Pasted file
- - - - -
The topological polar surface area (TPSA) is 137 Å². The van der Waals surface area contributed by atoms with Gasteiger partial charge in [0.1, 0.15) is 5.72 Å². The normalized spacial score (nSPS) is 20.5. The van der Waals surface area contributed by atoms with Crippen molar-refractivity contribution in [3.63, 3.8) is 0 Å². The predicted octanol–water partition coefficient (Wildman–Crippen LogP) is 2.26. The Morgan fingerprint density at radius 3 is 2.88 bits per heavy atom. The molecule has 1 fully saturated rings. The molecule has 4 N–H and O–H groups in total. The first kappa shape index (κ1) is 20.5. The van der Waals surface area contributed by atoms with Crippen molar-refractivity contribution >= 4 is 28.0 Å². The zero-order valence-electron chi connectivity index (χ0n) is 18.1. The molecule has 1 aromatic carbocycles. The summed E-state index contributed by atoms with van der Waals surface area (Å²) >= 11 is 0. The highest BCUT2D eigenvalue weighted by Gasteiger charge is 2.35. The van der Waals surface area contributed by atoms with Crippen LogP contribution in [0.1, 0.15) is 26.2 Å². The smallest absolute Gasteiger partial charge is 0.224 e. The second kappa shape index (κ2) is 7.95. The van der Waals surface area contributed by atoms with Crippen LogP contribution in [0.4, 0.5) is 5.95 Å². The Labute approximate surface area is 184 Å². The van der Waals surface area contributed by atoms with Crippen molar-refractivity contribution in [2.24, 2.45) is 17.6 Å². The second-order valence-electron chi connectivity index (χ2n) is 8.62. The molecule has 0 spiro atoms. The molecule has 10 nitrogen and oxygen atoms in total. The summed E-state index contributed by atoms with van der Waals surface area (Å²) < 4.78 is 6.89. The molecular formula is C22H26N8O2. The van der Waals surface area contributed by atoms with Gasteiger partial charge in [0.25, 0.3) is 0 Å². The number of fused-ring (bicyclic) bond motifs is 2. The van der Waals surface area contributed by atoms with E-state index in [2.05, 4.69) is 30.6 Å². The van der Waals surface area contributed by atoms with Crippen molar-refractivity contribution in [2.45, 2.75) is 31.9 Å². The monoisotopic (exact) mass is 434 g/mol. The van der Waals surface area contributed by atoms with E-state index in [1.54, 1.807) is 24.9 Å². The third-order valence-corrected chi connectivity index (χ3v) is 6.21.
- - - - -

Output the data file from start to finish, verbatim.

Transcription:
The topological polar surface area (TPSA) is 137 Å². The van der Waals surface area contributed by atoms with Gasteiger partial charge in [0.1, 0.15) is 5.72 Å². The normalized spacial score (nSPS) is 20.5. The van der Waals surface area contributed by atoms with Crippen molar-refractivity contribution in [3.63, 3.8) is 0 Å². The predicted octanol–water partition coefficient (Wildman–Crippen LogP) is 2.26. The Morgan fingerprint density at radius 3 is 2.88 bits per heavy atom. The molecule has 1 fully saturated rings. The molecule has 4 N–H and O–H groups in total. The first kappa shape index (κ1) is 20.5. The van der Waals surface area contributed by atoms with Crippen molar-refractivity contribution >= 4 is 28.0 Å². The zero-order valence-electron chi connectivity index (χ0n) is 18.1. The molecule has 1 aromatic carbocycles. The summed E-state index contributed by atoms with van der Waals surface area (Å²) >= 11 is 0. The highest BCUT2D eigenvalue weighted by Gasteiger charge is 2.35. The van der Waals surface area contributed by atoms with Crippen LogP contribution in [0.1, 0.15) is 26.2 Å². The smallest absolute Gasteiger partial charge is 0.224 e. The second kappa shape index (κ2) is 7.95. The van der Waals surface area contributed by atoms with Crippen LogP contribution in [0.4, 0.5) is 5.95 Å². The Labute approximate surface area is 184 Å². The van der Waals surface area contributed by atoms with Crippen molar-refractivity contribution in [2.24, 2.45) is 17.6 Å². The second-order valence-electron chi connectivity index (χ2n) is 8.62. The molecule has 0 spiro atoms. The molecule has 10 nitrogen and oxygen atoms in total. The summed E-state index contributed by atoms with van der Waals surface area (Å²) < 4.78 is 6.89. The molecular formula is C22H26N8O2. The van der Waals surface area contributed by atoms with Gasteiger partial charge in [0.25, 0.3) is 0 Å². The number of fused-ring (bicyclic) bond motifs is 2. The van der Waals surface area contributed by atoms with E-state index in [2.05, 4.69) is 30.6 Å². The van der Waals surface area contributed by atoms with Crippen molar-refractivity contribution in [2.45, 2.75) is 31.9 Å². The monoisotopic (exact) mass is 434 g/mol. The van der Waals surface area contributed by atoms with E-state index in [1.54, 1.807) is 24.9 Å². The third-order valence-corrected chi connectivity index (χ3v) is 6.21.